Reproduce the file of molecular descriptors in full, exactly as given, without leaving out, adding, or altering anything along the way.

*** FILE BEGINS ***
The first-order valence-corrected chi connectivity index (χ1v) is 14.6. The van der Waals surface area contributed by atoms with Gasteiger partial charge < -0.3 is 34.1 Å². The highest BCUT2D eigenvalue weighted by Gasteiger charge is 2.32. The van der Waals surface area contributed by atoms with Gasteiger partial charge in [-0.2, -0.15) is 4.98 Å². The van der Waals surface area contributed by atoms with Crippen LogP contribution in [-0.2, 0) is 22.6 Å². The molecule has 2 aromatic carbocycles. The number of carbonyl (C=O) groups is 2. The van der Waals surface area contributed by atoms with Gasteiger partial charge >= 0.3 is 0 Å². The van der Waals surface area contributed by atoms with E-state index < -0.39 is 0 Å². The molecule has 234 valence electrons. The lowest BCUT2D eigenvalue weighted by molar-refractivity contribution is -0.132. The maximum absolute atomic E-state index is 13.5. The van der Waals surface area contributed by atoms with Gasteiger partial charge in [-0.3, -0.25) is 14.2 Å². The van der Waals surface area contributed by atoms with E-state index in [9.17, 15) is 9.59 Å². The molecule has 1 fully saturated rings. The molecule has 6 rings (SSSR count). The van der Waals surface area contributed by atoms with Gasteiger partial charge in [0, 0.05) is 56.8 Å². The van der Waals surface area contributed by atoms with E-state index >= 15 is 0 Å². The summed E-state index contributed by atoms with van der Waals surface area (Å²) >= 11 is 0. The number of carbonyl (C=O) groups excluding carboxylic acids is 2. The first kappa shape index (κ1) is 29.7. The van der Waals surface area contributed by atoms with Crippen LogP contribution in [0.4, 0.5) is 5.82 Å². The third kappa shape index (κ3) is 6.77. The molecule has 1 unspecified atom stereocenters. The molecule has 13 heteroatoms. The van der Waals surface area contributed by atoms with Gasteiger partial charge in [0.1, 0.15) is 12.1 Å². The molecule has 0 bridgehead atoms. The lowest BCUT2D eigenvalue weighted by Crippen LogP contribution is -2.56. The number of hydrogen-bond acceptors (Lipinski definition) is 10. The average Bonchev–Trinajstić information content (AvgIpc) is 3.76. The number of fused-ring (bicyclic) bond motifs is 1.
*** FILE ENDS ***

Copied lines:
The first-order valence-corrected chi connectivity index (χ1v) is 14.6. The van der Waals surface area contributed by atoms with Gasteiger partial charge < -0.3 is 34.1 Å². The highest BCUT2D eigenvalue weighted by Gasteiger charge is 2.32. The van der Waals surface area contributed by atoms with Gasteiger partial charge in [-0.2, -0.15) is 4.98 Å². The van der Waals surface area contributed by atoms with Crippen LogP contribution in [-0.2, 0) is 22.6 Å². The molecule has 2 aromatic carbocycles. The number of carbonyl (C=O) groups is 2. The van der Waals surface area contributed by atoms with Gasteiger partial charge >= 0.3 is 0 Å². The van der Waals surface area contributed by atoms with E-state index < -0.39 is 0 Å². The molecule has 234 valence electrons. The lowest BCUT2D eigenvalue weighted by molar-refractivity contribution is -0.132. The maximum absolute atomic E-state index is 13.5. The van der Waals surface area contributed by atoms with Gasteiger partial charge in [-0.3, -0.25) is 14.2 Å². The van der Waals surface area contributed by atoms with E-state index in [9.17, 15) is 9.59 Å². The molecule has 1 fully saturated rings. The molecule has 6 rings (SSSR count). The van der Waals surface area contributed by atoms with Gasteiger partial charge in [0, 0.05) is 56.8 Å². The van der Waals surface area contributed by atoms with E-state index >= 15 is 0 Å². The summed E-state index contributed by atoms with van der Waals surface area (Å²) >= 11 is 0. The number of carbonyl (C=O) groups excluding carboxylic acids is 2. The first kappa shape index (κ1) is 29.7. The van der Waals surface area contributed by atoms with Crippen LogP contribution in [0.4, 0.5) is 5.82 Å². The third kappa shape index (κ3) is 6.77. The molecule has 1 unspecified atom stereocenters. The molecule has 13 heteroatoms. The van der Waals surface area contributed by atoms with Gasteiger partial charge in [0.1, 0.15) is 12.1 Å². The molecule has 0 bridgehead atoms. The lowest BCUT2D eigenvalue weighted by Crippen LogP contribution is -2.56. The number of hydrogen-bond acceptors (Lipinski definition) is 10. The average Bonchev–Trinajstić information content (AvgIpc) is 3.76. The number of fused-ring (bicyclic) bond motifs is 1.